With enough stuff, you could theoretically get your asteroid in gear to the tune of 1 G, not to be confused with the tunes of Kenny G, assuming that the mass of the reactors, fissionable materials and rock to be ionized don’t weigh so much that you can’t lift yourself by your bootstraps – can’t accelerate and decelerate all that stuff that much over 4 years given the efficiency of your engines. Also, let’s imagine some sort of shielding, something that keeps dust and dirt and anything larger from striking your ship. Magnetic? Automated lasers that reduce targets in the flight path to even smaller grains, grains it is fervently to be hoped are small enough that your ship could survive if it hit one? Let’s just assume you solve that problem. With relativistic effects and a little luck, you might just make it there and back in your lifetime.
You’re ready to go – after all, you’re only 12 parsecs away! Just like I’m only about $100 billion from being the richest man in the world. Not to be a wet blanket, but 12 parsecs might as well be a million parsecs, given the current and short-term imagined state of technology. But again, only 12 parsecs! A man’s got to dream!
3. Home Improvement Projects – of Doom! I have this pile of bricks, see. And a vivid imagination. On Craig’s list, it is easy to find yet more bricks for little or free. So, we need, as in clearly can’t survive without, a brick oven, a brick grill – and a brick walk up to the front door. Which would entail a brick ramp in lieu of hard-for-elderly-relatives-to-manage 2 steps. And a couple brick planters along the path for definition. And a little wall, same thing. Maybe some railings – they have these welding classes down at the Crucible. The front porch is ridiculously small, after the manner current in tract homes built in California 65 years ago – it could clearly be expanded to a more usable size…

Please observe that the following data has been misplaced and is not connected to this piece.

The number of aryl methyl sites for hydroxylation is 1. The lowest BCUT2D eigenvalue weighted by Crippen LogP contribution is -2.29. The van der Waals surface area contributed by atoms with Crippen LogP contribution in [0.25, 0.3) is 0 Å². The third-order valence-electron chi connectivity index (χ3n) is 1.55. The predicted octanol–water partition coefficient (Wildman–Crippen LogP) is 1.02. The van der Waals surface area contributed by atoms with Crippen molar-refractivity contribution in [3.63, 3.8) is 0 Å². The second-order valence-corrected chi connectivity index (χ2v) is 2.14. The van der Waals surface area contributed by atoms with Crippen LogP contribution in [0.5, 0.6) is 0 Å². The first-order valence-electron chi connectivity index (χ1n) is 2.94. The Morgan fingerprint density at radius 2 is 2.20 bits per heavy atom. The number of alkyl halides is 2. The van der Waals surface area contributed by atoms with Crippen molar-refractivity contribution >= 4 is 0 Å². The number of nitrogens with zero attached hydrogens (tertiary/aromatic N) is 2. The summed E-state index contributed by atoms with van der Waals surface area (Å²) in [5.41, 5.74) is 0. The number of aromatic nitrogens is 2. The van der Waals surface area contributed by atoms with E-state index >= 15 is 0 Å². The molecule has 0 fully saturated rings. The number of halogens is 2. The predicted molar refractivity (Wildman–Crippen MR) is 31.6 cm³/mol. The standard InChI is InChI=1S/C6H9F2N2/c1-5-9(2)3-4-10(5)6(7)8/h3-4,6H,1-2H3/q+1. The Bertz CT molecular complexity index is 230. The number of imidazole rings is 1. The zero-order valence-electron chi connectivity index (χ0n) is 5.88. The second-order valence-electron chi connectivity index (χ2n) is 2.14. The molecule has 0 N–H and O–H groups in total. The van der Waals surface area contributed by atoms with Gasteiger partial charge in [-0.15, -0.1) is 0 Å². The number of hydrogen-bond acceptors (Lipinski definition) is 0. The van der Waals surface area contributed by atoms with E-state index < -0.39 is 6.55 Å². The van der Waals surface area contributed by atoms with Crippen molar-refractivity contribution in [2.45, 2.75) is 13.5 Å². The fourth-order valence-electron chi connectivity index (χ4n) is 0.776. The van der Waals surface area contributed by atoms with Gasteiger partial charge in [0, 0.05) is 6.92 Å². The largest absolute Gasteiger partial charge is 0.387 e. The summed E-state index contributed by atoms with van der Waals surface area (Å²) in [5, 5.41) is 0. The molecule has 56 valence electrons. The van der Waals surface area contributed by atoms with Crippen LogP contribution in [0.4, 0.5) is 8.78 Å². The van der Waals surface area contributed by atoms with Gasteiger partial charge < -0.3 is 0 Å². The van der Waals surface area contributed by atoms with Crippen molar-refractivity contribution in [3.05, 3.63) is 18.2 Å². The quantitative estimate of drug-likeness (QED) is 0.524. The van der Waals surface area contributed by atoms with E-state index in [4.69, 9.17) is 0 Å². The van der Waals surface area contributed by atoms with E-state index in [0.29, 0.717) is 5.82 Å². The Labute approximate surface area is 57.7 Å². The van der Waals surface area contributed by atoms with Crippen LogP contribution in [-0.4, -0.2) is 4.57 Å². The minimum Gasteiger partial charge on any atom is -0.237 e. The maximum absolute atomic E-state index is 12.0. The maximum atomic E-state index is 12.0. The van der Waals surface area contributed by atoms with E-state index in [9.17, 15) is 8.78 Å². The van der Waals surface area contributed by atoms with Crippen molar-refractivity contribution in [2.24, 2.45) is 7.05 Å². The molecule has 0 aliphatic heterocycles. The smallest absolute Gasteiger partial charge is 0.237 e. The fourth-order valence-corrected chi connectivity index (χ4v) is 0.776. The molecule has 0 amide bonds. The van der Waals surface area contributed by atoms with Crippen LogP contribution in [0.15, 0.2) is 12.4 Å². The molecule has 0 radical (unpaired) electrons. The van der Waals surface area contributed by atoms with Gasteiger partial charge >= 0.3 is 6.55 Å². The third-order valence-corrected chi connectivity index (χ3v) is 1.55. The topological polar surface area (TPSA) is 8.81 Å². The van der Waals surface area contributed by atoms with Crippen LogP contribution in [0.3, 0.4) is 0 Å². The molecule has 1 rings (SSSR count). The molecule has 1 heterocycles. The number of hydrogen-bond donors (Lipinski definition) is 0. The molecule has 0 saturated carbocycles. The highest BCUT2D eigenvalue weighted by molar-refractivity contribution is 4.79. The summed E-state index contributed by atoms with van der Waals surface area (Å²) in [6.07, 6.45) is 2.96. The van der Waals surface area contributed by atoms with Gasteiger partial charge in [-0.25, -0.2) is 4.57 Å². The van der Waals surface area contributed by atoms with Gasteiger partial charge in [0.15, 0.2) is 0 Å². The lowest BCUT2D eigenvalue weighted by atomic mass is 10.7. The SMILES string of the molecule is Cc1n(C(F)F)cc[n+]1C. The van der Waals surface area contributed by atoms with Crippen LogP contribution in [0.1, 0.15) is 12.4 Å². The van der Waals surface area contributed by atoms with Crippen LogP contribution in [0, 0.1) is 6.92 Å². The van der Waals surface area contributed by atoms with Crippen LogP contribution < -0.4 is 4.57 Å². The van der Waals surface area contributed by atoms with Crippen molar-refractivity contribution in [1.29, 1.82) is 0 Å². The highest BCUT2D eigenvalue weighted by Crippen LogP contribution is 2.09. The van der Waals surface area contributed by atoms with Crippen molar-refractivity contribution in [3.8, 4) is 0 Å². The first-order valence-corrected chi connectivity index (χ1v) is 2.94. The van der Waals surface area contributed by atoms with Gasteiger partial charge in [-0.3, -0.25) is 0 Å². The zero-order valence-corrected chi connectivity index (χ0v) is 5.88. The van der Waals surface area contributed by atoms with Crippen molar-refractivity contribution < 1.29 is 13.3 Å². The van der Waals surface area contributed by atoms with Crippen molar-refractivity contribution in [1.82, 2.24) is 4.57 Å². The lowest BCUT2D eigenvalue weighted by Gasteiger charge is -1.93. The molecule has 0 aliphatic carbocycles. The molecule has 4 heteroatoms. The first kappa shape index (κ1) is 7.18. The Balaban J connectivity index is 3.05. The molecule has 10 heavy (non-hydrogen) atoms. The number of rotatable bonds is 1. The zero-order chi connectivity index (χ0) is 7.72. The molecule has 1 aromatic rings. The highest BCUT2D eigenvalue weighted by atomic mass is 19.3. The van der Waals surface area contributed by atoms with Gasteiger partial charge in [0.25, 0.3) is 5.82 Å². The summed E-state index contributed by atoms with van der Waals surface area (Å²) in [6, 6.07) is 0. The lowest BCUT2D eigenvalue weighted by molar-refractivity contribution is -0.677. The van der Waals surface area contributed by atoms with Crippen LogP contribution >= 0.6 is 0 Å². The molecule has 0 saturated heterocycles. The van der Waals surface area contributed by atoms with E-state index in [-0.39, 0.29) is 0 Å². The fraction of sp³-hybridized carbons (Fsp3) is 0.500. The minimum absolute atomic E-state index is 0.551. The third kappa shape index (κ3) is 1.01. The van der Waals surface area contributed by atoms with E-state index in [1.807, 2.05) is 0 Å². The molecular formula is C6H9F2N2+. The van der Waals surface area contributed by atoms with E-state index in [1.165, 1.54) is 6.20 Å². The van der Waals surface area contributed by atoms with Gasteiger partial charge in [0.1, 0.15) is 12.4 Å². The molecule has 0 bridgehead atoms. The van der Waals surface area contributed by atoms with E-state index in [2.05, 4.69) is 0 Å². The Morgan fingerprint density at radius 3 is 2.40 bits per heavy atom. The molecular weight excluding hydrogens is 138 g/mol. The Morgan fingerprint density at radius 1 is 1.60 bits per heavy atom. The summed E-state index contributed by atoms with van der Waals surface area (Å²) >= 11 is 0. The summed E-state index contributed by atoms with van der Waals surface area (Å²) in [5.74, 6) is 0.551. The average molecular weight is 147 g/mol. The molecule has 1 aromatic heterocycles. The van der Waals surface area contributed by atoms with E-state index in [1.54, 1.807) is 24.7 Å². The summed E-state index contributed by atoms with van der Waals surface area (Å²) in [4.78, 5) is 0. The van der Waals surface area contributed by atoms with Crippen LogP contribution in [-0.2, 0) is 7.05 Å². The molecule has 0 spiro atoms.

No, there I draw the line – the porch project would probably require a permit in the eyes of the city, so it will have to wait a few years. However, these here bricks… I spend time at Mass meditating on the pleasing aesthetics of keystones in brick arches, arranging imaginary fruit trees in our (really kinda tiny) front yard, placing imaginary half-wine barrel planters along an imaginary front walk. Web surfing keeps bringing me around to brick p@rn. Like this. Not that I mean to, it just that I’m a *little* *tiny* bit obsessive, sometimes.
The odd part is that I’ve had these bricks, maybe 15% of what the project would require, for years. Why now? Empty nest syndrome? Do it while my knees still work? In case you’re wondering, yes, I have done a couple brick projects over the years, nothing nearly this
extensive, but the real deal. Even own a good trowel, and have used it enough to understand what makes a trowel good. I find these projects very satisfying, so much so that, like a mother (Mother’s Day tie-in! See?) forgetting the pain of childbirth, I have forgotten the sore back, sore knees and frustrations in light of the cool brickwork.
Perhaps I’ll finally hurt myself or otherwise become convinced that I’m too old for this sort of thing, and should focus on reading and writing. If not, hey, cool brickwork! And fresh wood fire pizza!